# Linear Regression

Linear regression is one of the easiest to implement machine learning algorithms.

## Realization from scratch

### What is Linear Regression?

Linear Regression is a method used to define a relationship between a dependent variable (Y) and independent variable (X). Which is simply written as :

Where y is the dependent variable, m is the scale factor or coefficient, b being the bias coefficient and X being the independent variable. The bias coefficient gives an extra degree of freedom to this model. The goal is to draw the line of best fit between X and Y which estimates the relationship between X and Y.
But how do we find these coefficients, We can find these using different approaches. One is the Ordinary Least Mean Square Method approach and the Gradient Descent approach. We will be implementing the Ordinary Least Mean Square Method.

### Ordinary Least Mean Square

Earlier we discussed estimating the relationship between X and Y to a line. For example, we get sample inputs and outputs and we plot these scatter point on a 2d graph, we something similar to the graph below : The line seen in the graph is the actual relationship we going to accomplish, And we want to minimize the error of our model. This line is the best fit that passes through most of the scatter points and also reduces error which is the distance from the point to the line itself as illustrated below. And the total error of the linear model is the sum of the error of each point. I.e. ,

ri = Distance between the line and ith point.
n =Total number of points.
We are squaring each of the distance’s because some points would be above the line and some below. We can minimize the error of our linear model by minimizing r thus we have

where ; is the mean of the input variable X and ; being the mean of the output variable Y.

Now let's implement this method in python.
To follow on, you need python and your awesome self. Using pip we would install the following dependencies

• numpy
• pandas
• matplotlib

We are going to be using a dataset containing head size and brain weight of different people. This dataset is available in this repo.
We start by importing the dataset and our dependencies

#import libraries
%matplotlib inline
import numpy as np
import matplotlib.pyplot as plt
import pandas as pd
print(dataset.shape)
dataset.head()

#>(237, 4)
#>Gender  Age Range  Head Size(cm^3)  Brain Weight(grams)
0      1          1             4512                 1530
1      1          1             3738                 1297
2      1          1             4261                 1335
3      1          1             3777                 1282
4      1          1             4177                 1590

Let's find the relationship between the Head Size and Brain weights.

# initializing our inputs and outputs
Y = dataset['Brain Weight(grams)'].values
# mean of our inputs and outputs
x_mean = np.mean(X)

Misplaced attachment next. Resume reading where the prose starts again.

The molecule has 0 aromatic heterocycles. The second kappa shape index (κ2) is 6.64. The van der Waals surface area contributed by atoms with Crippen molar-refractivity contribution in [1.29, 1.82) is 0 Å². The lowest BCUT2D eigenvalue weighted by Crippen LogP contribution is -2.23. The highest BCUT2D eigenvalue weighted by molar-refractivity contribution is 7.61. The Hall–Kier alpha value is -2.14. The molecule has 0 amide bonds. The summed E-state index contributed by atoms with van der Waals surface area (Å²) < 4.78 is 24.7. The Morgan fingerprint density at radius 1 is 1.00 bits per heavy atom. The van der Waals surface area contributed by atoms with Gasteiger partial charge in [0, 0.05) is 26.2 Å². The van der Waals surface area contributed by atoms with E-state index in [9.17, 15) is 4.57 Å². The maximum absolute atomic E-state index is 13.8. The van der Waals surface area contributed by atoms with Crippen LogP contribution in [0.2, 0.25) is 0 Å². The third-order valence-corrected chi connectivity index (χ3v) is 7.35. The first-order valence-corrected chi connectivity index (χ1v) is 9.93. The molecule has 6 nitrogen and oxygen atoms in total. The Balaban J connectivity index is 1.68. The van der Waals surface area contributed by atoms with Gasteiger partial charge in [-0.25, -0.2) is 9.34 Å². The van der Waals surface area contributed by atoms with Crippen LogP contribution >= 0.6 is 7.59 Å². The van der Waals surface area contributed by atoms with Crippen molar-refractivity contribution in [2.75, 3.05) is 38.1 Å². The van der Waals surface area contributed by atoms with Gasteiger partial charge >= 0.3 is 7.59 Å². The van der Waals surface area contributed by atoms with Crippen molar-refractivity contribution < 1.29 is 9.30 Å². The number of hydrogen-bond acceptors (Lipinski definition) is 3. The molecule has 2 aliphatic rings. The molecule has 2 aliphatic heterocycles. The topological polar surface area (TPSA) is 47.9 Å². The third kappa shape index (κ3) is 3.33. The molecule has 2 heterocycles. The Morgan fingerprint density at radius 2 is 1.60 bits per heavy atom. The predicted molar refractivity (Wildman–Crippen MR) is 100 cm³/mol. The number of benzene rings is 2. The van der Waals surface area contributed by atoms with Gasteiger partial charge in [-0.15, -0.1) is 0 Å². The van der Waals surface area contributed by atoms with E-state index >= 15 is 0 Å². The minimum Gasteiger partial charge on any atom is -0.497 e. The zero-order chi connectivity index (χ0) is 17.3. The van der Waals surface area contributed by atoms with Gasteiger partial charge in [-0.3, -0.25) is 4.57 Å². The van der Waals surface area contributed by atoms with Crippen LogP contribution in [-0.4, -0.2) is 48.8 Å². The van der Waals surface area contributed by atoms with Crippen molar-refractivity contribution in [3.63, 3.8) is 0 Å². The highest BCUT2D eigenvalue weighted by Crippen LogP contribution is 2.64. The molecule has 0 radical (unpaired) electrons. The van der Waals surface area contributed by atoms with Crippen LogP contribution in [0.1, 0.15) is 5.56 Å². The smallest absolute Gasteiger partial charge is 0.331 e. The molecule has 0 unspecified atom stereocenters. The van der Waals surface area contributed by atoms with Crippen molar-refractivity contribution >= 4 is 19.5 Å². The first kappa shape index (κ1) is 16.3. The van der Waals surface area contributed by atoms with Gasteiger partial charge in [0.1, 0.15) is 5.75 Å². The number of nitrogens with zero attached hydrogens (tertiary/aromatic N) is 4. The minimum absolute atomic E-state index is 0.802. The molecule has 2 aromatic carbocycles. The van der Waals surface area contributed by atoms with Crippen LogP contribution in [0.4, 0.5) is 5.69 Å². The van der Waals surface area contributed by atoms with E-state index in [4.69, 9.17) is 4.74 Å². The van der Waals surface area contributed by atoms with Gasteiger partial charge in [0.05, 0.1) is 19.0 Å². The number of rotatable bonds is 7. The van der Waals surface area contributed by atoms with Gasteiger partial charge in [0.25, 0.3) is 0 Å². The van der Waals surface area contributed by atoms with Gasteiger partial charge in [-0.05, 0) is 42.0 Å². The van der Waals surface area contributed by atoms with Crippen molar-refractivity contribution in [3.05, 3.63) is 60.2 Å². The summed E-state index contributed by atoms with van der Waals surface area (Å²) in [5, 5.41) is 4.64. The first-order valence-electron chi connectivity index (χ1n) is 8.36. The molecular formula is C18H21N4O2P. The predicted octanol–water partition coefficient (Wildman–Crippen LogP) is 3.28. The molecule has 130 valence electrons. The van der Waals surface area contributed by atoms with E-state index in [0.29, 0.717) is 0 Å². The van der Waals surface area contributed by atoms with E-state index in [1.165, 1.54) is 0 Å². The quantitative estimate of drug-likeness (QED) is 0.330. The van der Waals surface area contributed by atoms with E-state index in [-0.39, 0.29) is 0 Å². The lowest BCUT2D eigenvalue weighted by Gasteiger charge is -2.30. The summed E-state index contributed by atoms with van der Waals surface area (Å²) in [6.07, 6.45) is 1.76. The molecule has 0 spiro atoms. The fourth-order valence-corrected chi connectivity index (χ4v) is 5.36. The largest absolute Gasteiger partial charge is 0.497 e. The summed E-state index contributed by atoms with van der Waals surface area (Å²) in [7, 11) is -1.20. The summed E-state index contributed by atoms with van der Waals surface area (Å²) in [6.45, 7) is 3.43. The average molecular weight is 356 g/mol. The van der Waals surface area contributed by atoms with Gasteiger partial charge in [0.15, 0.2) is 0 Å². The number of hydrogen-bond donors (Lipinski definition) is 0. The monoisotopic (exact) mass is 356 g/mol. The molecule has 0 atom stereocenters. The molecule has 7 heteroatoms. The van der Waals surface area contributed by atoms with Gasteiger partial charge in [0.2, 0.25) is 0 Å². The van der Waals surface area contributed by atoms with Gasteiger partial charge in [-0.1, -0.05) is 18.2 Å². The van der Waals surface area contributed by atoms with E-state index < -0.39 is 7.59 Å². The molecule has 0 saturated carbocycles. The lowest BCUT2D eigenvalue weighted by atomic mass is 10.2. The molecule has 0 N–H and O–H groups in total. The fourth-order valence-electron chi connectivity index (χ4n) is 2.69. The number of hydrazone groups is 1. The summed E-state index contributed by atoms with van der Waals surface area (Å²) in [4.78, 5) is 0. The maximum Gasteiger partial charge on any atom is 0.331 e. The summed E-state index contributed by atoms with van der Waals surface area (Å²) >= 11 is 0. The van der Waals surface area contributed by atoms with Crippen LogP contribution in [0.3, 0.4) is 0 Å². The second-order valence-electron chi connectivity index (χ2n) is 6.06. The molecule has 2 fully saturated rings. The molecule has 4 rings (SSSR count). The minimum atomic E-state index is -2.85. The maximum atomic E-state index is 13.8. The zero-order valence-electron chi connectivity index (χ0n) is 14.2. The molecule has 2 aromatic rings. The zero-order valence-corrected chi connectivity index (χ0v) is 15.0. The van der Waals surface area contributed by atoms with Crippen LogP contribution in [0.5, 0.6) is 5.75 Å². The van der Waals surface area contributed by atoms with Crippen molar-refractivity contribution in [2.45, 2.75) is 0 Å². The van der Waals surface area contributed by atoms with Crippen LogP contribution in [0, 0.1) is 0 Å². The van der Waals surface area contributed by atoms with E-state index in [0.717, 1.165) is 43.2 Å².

y_mean = np.mean(Y)
#total number of values
n = len(X)
# using the formula to calculate the b1 and b0
numerator = 0
denominator = 0
for i in range(n):
numerator += (X[i] - x_mean) * (Y[i] - y_mean)
denominator += (X[i] - x_mean) ** 2

b1 = numerator / denominator
b0 = y_mean - (b1 * x_mean)
#printing the coefficient
print(b1, b0)

#> : 0.26342933948939945 325.57342104944223

Now we have our bias coefficient(b) and scale factor(m). In mathematical terms :

Brain weights = 325.57342104944223 + 0.26342933948939945 * Head size


Now we have a linear model.
Lets plot it graphically.

 #plotting values
x_max = np.max(X) + 100
x_min = np.min(X) - 100
#calculating line values of x and y
x = np.linspace(x_min, x_max, 1000)
y = b0 + b1 * x
#plotting line
plt.plot(x, y, color='#00ff00', label='Linear Regression')
#plot the data point
plt.scatter(X, Y, color='#ff0000', label='Data Point')
# x-axis label
#y-axis label
plt.ylabel('Brain Weight (grams)')
plt.legend()
plt.show() We need to able to measure how good our model is (accuracy). There are many methods to achieve this but we would implement Root mean squared error and coefficient of Determination (R² Score).

Root Mean Squared Error is the square root of the sum of all errors divided by the number of values, or Mathematically,

Here yj^ is the ith predicted output values. Now we will find RMSE.

 rmse = 0
for i in range(n):
y_pred= b0 + b1* X[i]
rmse += (Y[i] - y_pred) ** 2

rmse = np.sqrt(rmse/n)
print(rmse)

#>: 72.1206213783709


Let's find our R² score to be able to measure the accuracy of our linear model, mathematically :

SST is the total sum of squares and SSR is the total sum of squares of residuals.
R² Score usually ranges from 0 to 1. It will also become negative if the model is completely wrong. Now we will find the R² Score.

sumofsquares = 0
sumofresiduals = 0
for i in range(n) :
y_pred = b0 + b1 * X[i]
sumofsquares += (Y[i] - y_mean) ** 2
sumofresiduals += (Y[i] - y_pred) **2

score = 1 - (sumofresiduals/sumofsquares)
print(score)

#>: 0.6393117199570003


0.63 is certainly not bad, but we can improve the score by :

• Getting more datasets
• Improving the features
• Fit many models etc

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